– Enhancing institutional memory
– Reducing bunker mentality
– New stories, new ways

Sound familiar?

Here are there recommendations for anyone looking at rebuilding their online presence along the lines of increased community engagement.

Take risks.

In the Internet Age, it’s easy — and relatively inexpensive — to try new ideas. The cost of failure is low for any individual experiment.

Don’t merely tolerate risk-taking in the newsroom and on the business side of the operation. Embrace it, and the fact that failure is part of risk-taking.


Approach community building with confidence, teamwork, and appropriate expectations.

• Confidence: Building an online community requires a different tone and approach than a traditional news site: personality, humor, and authenticity are key.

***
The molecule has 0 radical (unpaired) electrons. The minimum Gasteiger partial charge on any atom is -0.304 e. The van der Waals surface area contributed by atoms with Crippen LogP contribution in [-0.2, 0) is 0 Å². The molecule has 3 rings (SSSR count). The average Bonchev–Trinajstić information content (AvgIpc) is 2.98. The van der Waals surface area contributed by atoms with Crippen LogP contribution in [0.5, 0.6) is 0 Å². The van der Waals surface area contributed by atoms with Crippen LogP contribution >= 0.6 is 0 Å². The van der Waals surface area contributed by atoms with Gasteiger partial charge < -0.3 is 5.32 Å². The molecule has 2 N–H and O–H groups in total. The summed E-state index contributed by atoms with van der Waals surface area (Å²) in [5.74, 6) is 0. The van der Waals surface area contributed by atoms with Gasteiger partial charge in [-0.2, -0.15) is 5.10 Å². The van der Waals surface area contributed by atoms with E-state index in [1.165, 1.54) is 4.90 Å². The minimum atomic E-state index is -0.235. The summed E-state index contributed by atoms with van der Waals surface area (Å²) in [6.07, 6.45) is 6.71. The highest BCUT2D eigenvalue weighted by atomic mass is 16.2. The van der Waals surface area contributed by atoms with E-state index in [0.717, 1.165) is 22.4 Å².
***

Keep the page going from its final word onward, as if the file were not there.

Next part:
• Teamwork: Community sites have a better chance of success if staffers throughout the newsroom and the organization use them rather than being the province of a small “community team” that has little or no contact with the newsroom.
• Expand your team beyond your staff, and even beyond your site. For example, reward local bloggers who link to your site just as much as you reward readers who contribute to your site directly. Consider growing the “ecosystem” of local sites that link to yours as part of your mission.
• Expectations of Contributors: Don’t expect nonjournalists to feel comfortable taking on the role of journalist. While some contributors may be eager to write a “story,” others will want to share lived experiences. Finding ways to accommodate, encourage, and learn from contributors is key to success.
• Expectations About Growth: Communities are organic. They grow through the web-equivalent of word of mouth. Expect a significant period of time – as much as six months, maybe much more – before a community gains a life of its own. (If things aren’t working a year after you start, however, it’s definitely time to reconsider your approach.)